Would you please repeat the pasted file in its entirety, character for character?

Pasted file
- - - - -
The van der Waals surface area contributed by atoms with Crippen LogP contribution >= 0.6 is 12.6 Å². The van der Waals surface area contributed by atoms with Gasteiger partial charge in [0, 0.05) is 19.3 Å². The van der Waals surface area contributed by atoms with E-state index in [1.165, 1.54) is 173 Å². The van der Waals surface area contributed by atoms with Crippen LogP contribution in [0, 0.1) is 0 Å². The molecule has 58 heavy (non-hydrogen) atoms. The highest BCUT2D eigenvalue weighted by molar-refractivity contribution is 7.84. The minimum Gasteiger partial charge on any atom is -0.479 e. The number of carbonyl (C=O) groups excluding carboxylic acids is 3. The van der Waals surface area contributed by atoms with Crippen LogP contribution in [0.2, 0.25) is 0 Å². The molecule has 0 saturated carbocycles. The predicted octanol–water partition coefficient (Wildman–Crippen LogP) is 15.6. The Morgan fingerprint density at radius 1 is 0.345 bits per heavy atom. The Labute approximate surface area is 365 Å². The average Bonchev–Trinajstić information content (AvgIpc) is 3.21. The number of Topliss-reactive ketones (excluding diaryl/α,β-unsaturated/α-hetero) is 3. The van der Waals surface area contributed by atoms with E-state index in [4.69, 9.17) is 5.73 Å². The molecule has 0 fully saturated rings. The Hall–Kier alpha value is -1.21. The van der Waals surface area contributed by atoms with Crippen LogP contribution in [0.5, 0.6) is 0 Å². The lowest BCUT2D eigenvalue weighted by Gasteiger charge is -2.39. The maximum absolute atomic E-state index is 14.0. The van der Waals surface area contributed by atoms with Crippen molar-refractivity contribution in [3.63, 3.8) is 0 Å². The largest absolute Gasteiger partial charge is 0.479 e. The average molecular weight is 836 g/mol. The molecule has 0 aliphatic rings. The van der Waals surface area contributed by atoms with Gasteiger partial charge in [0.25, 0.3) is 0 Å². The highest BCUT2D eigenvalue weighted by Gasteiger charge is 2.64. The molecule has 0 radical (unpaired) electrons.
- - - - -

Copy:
The van der Waals surface area contributed by atoms with Crippen LogP contribution >= 0.6 is 12.6 Å². The van der Waals surface area contributed by atoms with Gasteiger partial charge in [0, 0.05) is 19.3 Å². The van der Waals surface area contributed by atoms with E-state index in [1.165, 1.54) is 173 Å². The van der Waals surface area contributed by atoms with Crippen LogP contribution in [0, 0.1) is 0 Å². The molecule has 58 heavy (non-hydrogen) atoms. The highest BCUT2D eigenvalue weighted by molar-refractivity contribution is 7.84. The minimum Gasteiger partial charge on any atom is -0.479 e. The number of carbonyl (C=O) groups excluding carboxylic acids is 3. The van der Waals surface area contributed by atoms with Crippen LogP contribution in [0.2, 0.25) is 0 Å². The molecule has 0 saturated carbocycles. The predicted octanol–water partition coefficient (Wildman–Crippen LogP) is 15.6. The Morgan fingerprint density at radius 1 is 0.345 bits per heavy atom. The Labute approximate surface area is 365 Å². The average Bonchev–Trinajstić information content (AvgIpc) is 3.21. The number of Topliss-reactive ketones (excluding diaryl/α,β-unsaturated/α-hetero) is 3. The van der Waals surface area contributed by atoms with E-state index in [4.69, 9.17) is 5.73 Å². The molecule has 0 fully saturated rings. The Hall–Kier alpha value is -1.21. The van der Waals surface area contributed by atoms with Crippen LogP contribution in [0.5, 0.6) is 0 Å². The lowest BCUT2D eigenvalue weighted by Gasteiger charge is -2.39. The maximum absolute atomic E-state index is 14.0. The van der Waals surface area contributed by atoms with Crippen molar-refractivity contribution in [3.63, 3.8) is 0 Å². The largest absolute Gasteiger partial charge is 0.479 e. The average molecular weight is 836 g/mol. The molecule has 0 aliphatic rings. The van der Waals surface area contributed by atoms with Gasteiger partial charge in [0.25, 0.3) is 0 Å². The highest BCUT2D eigenvalue weighted by Gasteiger charge is 2.64. The molecule has 0 radical (unpaired) electrons.